Onion soup

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Parisian onion soup
Gratinated onion cheese soup

Onion soup is a type of vegetable soup with sliced onions as the main ingredient. It is prepared in different variations in many different countries, the most famous of which is the French onion soup or Parisian onion soup. Because of the affordable ingredients, it has primarily been a dish for the poor for a long time.

Common for all variations of onion soup is the use of thinly sliced or chopped onions soaked in fat, and a liquid base such as water or broth, possibly including white wine, after which the soup is cooked for a while so that the onions lose their strong flavour and the soup gains a sweet, spicy flavour. In many recipes the soup is thickened with flour or egg yolks.

French onion soup[edit]

An early recipe called soupe à l'oignon could be found in the recipe collection Le Viandier by Guillaume Tirel in the 15th century.[1] François Pierre La Varenne, the chef of Marie de' Medici, described the use of bread as an addition to onion soup in his 1651 cookbook Le Cuisinier François.[2]

The French or Parisian onion soup (soupe à l'oignon or soupe d'oignons aux Halles) was already offered as food for merchants, customers and tourists in the Quartier des Halles in the 18th century.

The classic way to prepare the dish is to slowly soak thinly sliced onions, sometimes also garlic, in butter or vegetable oil, until they gain a golden yellow colour, then to sprinkle them with flour and soak them in white wine. Then water and vegetable broth or more commonly, meat broth is added and the soup is slowly cooked. It is also common to soak roasted bits of white bread (croutons) in the soup, add shredded cheese and gratinate the whole dish (soupe à l'oignon gratinée or soupe au fromage, see also cheese soup).[3]

The Strasbourg onion soup is similar to the Parisian one, the difference being the use of croutons and a raw egg yolk.

A further variety is the soupe Soubise, where the onions are puréed and the soup is thickened with Béchamel sauce. Instead of roast bread the soup is served with croutons and bits of choux pastry. Similarly to Soubise sauce, the soup was named after its creator, the field marshal and gourmet Charles, Prince of Soubise.

German onion soup[edit]

Onion soup similar to the French variety is also known in Germany. The Palatinate onion soup is prepared with cream and wine, spiced with caraway, and served with roast bread without cheese. The south German onion soup is thickened with light roux, run through a sieve, thickened with egg yolk and served with bits of roast bread. Marie Buchmeier's 1885 cookbook Praktischem Kochbuch für die bürgerliche, sowie feine Küche contains an extremely simple recipe for the soup, where sliced dark bread is soaked in a terrine, soaked with boiling water and served with sliced onions turned yellow with butter. Onion soup from the Rhine area contains onions, meat broth, bits of carrot and roasted bratwurst. The soup is run through a sieve and spiced with vinegar, the bratwurst is sliced and served along the soup. Hamburgian onion soup is prepared with shallots, meat broth and sherry and served with croutons and cheese.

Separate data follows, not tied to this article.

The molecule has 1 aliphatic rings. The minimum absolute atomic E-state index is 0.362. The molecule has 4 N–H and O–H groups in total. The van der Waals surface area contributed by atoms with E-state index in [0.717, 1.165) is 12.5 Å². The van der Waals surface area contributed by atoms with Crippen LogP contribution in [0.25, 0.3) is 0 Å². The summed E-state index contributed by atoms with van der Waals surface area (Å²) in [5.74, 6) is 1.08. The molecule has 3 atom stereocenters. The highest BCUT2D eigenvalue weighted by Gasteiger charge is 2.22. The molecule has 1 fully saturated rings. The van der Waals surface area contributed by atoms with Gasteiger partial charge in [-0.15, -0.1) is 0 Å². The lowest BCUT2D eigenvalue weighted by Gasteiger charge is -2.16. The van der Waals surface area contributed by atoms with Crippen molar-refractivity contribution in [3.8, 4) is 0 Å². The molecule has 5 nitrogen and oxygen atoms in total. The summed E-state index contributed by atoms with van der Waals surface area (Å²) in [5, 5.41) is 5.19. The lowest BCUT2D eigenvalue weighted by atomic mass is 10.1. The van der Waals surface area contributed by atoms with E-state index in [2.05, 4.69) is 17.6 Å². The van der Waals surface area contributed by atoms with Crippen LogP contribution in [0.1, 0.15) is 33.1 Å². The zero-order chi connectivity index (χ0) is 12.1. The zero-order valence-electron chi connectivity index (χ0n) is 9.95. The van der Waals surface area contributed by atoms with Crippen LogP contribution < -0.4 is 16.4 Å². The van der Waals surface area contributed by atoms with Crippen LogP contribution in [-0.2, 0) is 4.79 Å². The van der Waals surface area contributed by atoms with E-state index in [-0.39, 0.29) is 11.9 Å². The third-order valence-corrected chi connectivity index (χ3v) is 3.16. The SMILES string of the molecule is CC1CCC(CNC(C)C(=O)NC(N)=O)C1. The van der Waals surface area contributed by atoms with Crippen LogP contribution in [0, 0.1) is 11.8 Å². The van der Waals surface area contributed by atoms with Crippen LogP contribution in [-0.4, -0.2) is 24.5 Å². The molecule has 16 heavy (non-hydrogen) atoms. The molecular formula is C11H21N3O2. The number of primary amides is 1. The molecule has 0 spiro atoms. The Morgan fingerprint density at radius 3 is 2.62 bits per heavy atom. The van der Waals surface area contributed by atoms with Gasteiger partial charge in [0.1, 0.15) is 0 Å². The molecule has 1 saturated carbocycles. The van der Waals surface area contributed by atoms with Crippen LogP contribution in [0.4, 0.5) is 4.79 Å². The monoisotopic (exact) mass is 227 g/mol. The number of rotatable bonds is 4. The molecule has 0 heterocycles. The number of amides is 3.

Italian onion soup[edit]

As well as the French onion soup, there is also a variety in Italy, where milk is substituted for the broth and the wine. It is served with croutons and shredded Parmesan cheese, which are not roasted.

The Cipollata is a dish of its own, resembling the German Eintopf soup. It is prepared with onions, sliced bacon and tomatoes, which are thoroughly boiled and added to the soup with a mix of Parmesan and whipped eggs. If the soup becomes too thick it is watered down. Cipollata is also served with roast bread.

Arabian onion soup[edit]

Cherbah, Arabian onion soup, includes bell peppers, tomatoes and garlic, which are sliced together with onions. The soup is thickened with meat broth. The soup is spiced with black pepper, salt, fresh mint and lemon juice. Cherbah is finally thickened with egg yolk.


  • Herings Lexikon der Küche. 23rd edition, Fachbuchverlag Pfannenberg, Haan-Gruiten, 2001, ISBN 3-8057-0470-4
  • Erhard Gorys: Das neue Küchenlexikon. dtv, Munich 1994–2002, ISBN 3-423-36245-6
  • Madeleine Dupré: Die berühmte französische Küche. Heyne Verlag, Munich 1975, ISBN 3-453-40162-X
  • André Castelot: L'Histoire a Table, 1972. ISBN 2-262-00130-8
  • Henriette Davidis, Luise Holle: Praktisches Kochbuch für die gewöhnliche und feinere Küche. Revised edition by Luise Holle. Bielefeld / Leipzig 1898
  • Marie Buchmeier: Praktisches Kochbuch für die bürgerliche, sowie feine Küche, enthaltend circa 1500 Kochrecepte. Landshut o. J. (around 1885)
  • Accademia della Cucina Italiana (publisher): Das große Buch der italienischen Küche. Delphin Verlag, Munich 1987. ISBN 3-7735-5317-X
  • Der Silberlöffel. Phaidon Verlag, Berlin 2006, ISBN 0-7148-9665-9


  1. ^ Le viandier pour appareiller toutes manières de viandes, issue 1485/90, p. 181.
  2. ^ François-Pierre de La Varenne (author); Philip and Mary Hyman (editors): The French Cook. Southover Press, East Sussex 2001, ISBN 978-1-870962-17-9, p. 130.
  3. ^ Prosper Montagné, Charlotte Turgeon: New Larousse Gastronomique. Crown Publishers, 1977, ISBN 978-0-517-53137-2, p. 882.

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